The Player — The play’s the thing… role play, that is. You are an actor and a storyteller, and you want to inhabit the stories you create. Both interaction and aesthetics are important to you, for the sake of immersion. You think of your avatar as a character, a separate person from yourself, as you would regard a character in a story you are writing. You need a community of fellow storytellers, so you seek out writers and groups like Steampunk, Gor, Elves, SciFi, historical recreations and post-apocalyptic wastelands.

The Domestic — While others are role-playing in fantasy worlds, you are most content with a virtual life that looks very traditional. Maybe your RL is stressful and you need some relief. You want to create your happy place. You use the visual element of the virtual world to its most positive effect. You have a lovely home that gives you great pleasure. You may be content with solitude, though you probably have a partner, who has become an essential component of your happy place. You spend most of your time fixing up your private home, and simply enjoying being there.

The Dreamer — Your imagination takes flight in the virtual world, more than most others. You immerse so completely that you forget the “real” world. You crave experiences and you eagerly soak up everything the virtual world has to offer. Your curiosity is boundless. You want to see strange new worlds, meet intriguing people, and see what it’s like to live as someone – or something – else. You may have a non-standard avatar, perhaps an animal, kid, robot, monster or supernatural creature. You want to dream it and be it.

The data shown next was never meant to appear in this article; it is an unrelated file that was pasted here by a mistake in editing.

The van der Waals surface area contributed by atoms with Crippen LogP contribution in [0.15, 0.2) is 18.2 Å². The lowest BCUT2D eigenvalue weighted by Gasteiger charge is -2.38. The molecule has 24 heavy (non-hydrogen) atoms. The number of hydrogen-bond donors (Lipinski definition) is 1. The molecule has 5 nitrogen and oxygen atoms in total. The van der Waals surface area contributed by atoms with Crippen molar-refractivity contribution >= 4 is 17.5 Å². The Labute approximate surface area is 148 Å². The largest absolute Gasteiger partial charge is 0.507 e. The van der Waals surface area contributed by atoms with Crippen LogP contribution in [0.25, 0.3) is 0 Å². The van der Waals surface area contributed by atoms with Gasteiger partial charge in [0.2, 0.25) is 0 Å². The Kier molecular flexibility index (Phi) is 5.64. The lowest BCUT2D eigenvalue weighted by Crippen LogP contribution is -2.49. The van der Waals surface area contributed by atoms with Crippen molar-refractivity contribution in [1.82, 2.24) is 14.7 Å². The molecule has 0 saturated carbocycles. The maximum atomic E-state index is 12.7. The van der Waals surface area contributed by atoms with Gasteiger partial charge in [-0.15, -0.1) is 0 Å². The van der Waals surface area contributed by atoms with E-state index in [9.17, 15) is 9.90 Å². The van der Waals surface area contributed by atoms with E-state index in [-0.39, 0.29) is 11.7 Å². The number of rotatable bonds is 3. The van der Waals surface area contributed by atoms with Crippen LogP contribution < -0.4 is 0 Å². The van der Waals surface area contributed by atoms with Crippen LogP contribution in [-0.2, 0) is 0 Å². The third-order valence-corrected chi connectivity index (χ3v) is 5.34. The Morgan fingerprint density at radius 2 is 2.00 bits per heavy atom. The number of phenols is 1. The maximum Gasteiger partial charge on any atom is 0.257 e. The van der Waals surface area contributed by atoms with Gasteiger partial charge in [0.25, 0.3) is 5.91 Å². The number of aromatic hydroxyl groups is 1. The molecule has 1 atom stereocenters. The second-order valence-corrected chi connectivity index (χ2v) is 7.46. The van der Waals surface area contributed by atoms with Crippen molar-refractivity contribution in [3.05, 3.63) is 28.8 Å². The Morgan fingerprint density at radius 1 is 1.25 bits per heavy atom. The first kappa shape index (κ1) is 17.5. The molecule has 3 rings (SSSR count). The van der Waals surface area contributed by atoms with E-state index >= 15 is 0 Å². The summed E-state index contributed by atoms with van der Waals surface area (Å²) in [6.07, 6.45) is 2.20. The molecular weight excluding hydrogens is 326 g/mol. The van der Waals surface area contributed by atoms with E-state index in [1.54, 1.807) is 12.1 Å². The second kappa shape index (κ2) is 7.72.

The Gamer — You like online games, and your main interest is turning the virtual world into a game. In RL you probably played Farmville, Skyrim,  Call of Duty or Pokemon. It’s all about the game for you. You probably can be found in the virtual world playing Greedy, collecting breedables, fighting in a combat zone, racing vehicles or solving a MadPea quest – as long as it has a score. You might form friendships with your competitors, but you probably just think of them as NPC’s.

The Publicist — You are here with a message to share. You may work for a non-profit, you may be a survivor, you may be an enthusiast or a scholar. You use land in the virtual world to create exhibits and educate people about real life things like health, religion, social issues and history. Your work adds value to the virtual world. You participate occasionally in festivals and charity fundraisers but your personal life tends to remain rooted in the real world.